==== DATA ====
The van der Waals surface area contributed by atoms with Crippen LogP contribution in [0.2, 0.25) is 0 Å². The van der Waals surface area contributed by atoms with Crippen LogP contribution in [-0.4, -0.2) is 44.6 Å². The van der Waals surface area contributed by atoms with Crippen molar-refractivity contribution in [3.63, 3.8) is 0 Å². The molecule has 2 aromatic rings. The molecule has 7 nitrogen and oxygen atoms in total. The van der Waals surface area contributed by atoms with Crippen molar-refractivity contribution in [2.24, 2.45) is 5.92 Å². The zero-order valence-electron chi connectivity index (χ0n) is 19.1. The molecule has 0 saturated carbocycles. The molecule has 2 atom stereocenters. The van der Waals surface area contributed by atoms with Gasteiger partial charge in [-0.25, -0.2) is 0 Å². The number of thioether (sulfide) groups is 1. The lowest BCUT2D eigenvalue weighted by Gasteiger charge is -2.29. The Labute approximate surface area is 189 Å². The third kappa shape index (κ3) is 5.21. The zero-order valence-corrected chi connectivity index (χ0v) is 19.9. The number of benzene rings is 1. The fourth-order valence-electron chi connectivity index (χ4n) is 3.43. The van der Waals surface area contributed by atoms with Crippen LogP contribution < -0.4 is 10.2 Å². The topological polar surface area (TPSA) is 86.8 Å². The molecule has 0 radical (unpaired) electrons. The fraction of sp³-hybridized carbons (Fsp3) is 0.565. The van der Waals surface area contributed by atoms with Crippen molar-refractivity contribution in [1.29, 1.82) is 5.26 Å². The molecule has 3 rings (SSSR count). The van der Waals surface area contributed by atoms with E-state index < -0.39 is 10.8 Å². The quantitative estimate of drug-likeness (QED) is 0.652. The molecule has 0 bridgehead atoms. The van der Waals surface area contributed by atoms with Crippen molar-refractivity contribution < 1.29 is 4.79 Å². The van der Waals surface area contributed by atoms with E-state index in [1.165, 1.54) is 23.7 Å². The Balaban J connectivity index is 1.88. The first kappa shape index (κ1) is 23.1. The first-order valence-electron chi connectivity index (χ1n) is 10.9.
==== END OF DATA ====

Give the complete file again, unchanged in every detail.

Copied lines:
The van der Waals surface area contributed by atoms with Crippen LogP contribution in [0.2, 0.25) is 0 Å². The van der Waals surface area contributed by atoms with Crippen LogP contribution in [-0.4, -0.2) is 44.6 Å². The van der Waals surface area contributed by atoms with Crippen molar-refractivity contribution in [3.63, 3.8) is 0 Å². The molecule has 2 aromatic rings. The molecule has 7 nitrogen and oxygen atoms in total. The van der Waals surface area contributed by atoms with Crippen molar-refractivity contribution in [2.24, 2.45) is 5.92 Å². The zero-order valence-electron chi connectivity index (χ0n) is 19.1. The molecule has 0 saturated carbocycles. The molecule has 2 atom stereocenters. The van der Waals surface area contributed by atoms with Gasteiger partial charge in [-0.25, -0.2) is 0 Å². The number of thioether (sulfide) groups is 1. The lowest BCUT2D eigenvalue weighted by Gasteiger charge is -2.29. The Labute approximate surface area is 189 Å². The third kappa shape index (κ3) is 5.21. The zero-order valence-corrected chi connectivity index (χ0v) is 19.9. The number of benzene rings is 1. The fourth-order valence-electron chi connectivity index (χ4n) is 3.43. The van der Waals surface area contributed by atoms with Crippen LogP contribution < -0.4 is 10.2 Å². The topological polar surface area (TPSA) is 86.8 Å². The molecule has 0 radical (unpaired) electrons. The fraction of sp³-hybridized carbons (Fsp3) is 0.565. The van der Waals surface area contributed by atoms with Crippen molar-refractivity contribution in [1.29, 1.82) is 5.26 Å². The molecule has 3 rings (SSSR count). The van der Waals surface area contributed by atoms with E-state index < -0.39 is 10.8 Å². The quantitative estimate of drug-likeness (QED) is 0.652. The molecule has 0 bridgehead atoms. The van der Waals surface area contributed by atoms with Crippen molar-refractivity contribution < 1.29 is 4.79 Å². The van der Waals surface area contributed by atoms with E-state index in [1.165, 1.54) is 23.7 Å². The Balaban J connectivity index is 1.88. The first kappa shape index (κ1) is 23.1. The first-order valence-electron chi connectivity index (χ1n) is 10.9.